Review: The Orwells @ DC9


Chicago’s The Orwells stopped at DC9 at the top of November to “try and sell out a bigger venue after we release our album,” as their brutally honest front man Mario Cuomo put it. Joined by fellow Chicagoans The Symposium and local act Shirt/Pants, The Orwells unsurprisingly put on a show for the books.

Their set started with Mario Cuomo alone on stage, quietly cursing his bandmates as they slowly joined him one by one after fighting through their delightfully diverse DC9 audience. The sold-out show was packed to the brim. The band opened with their latest single, “They Put a Body In The Bayou.” The Orwells’ energetic fans are a testimony to them as a band, so the calm start threw me off a bit. There was much more listening than moshing than I expected, but that all changed just as fast as it came.


Riffs of their sexy track “Dirty Sheets,” were immediately recognized and sent the audience into a frenzy for the rest of the evening. They followed up with another song from their older works “In My Bed,” and a new song “Fry.”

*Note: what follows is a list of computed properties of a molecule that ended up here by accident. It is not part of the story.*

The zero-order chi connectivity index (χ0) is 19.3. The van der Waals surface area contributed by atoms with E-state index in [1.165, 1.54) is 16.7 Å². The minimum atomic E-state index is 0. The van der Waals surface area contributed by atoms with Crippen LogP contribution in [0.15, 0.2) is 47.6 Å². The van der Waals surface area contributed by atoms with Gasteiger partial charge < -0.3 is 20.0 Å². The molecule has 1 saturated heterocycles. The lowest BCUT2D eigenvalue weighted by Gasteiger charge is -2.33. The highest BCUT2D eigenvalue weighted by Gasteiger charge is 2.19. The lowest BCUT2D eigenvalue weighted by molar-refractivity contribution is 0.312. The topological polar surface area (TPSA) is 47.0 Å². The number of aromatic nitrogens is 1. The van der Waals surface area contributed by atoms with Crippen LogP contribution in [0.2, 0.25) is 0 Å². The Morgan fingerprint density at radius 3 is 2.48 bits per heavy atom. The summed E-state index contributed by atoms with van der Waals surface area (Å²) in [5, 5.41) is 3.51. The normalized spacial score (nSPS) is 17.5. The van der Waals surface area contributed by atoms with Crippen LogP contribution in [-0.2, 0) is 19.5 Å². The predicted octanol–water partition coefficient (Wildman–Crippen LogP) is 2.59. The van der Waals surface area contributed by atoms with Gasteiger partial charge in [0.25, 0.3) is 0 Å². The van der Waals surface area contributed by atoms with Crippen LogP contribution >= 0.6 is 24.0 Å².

As their set went on, they played an enjoyable mix of new, unreleased songs and fan favorites. The audience grew rowdier and rowdier with every song that went by. Toward the end of the show, Cuomo told a story of their first time playing DC9 to a crowd of maybe 20 people – some that were in that room again, now sold-out. The moment of reflection resonated with the other band members as they threw nods of approval and thanked the crowd.


The highlight of my night was their performance of “Mallrats (La La La),” and oldie but a goodie. At that point, arms were flying, fists were landing, and the floor was drenched in sweat… or beer… or both. If you were lucky and did not to slip and fall, your body was bouncing back and forth between two strangers. I managed to take a step back from the rambunctious group and peep frightened glances passed between the temporary security set up for the night and the workers behind the bars. Their uneasiness stemmed from a dip in the floor created by the 200+ bodies jumping up and down on the second level of the building; talk about bringing down the house. In true Orwells spirit, I jumped right back into the pit without a care in the world.


The same feeling I got after I saw The Orwells for the first time back in 2013 revisited me: peace. Their live shows create a space for you to feel free and let go of your reservations. The Orwells’ are guaranteed to make you forget about everything but them while they’re onstage.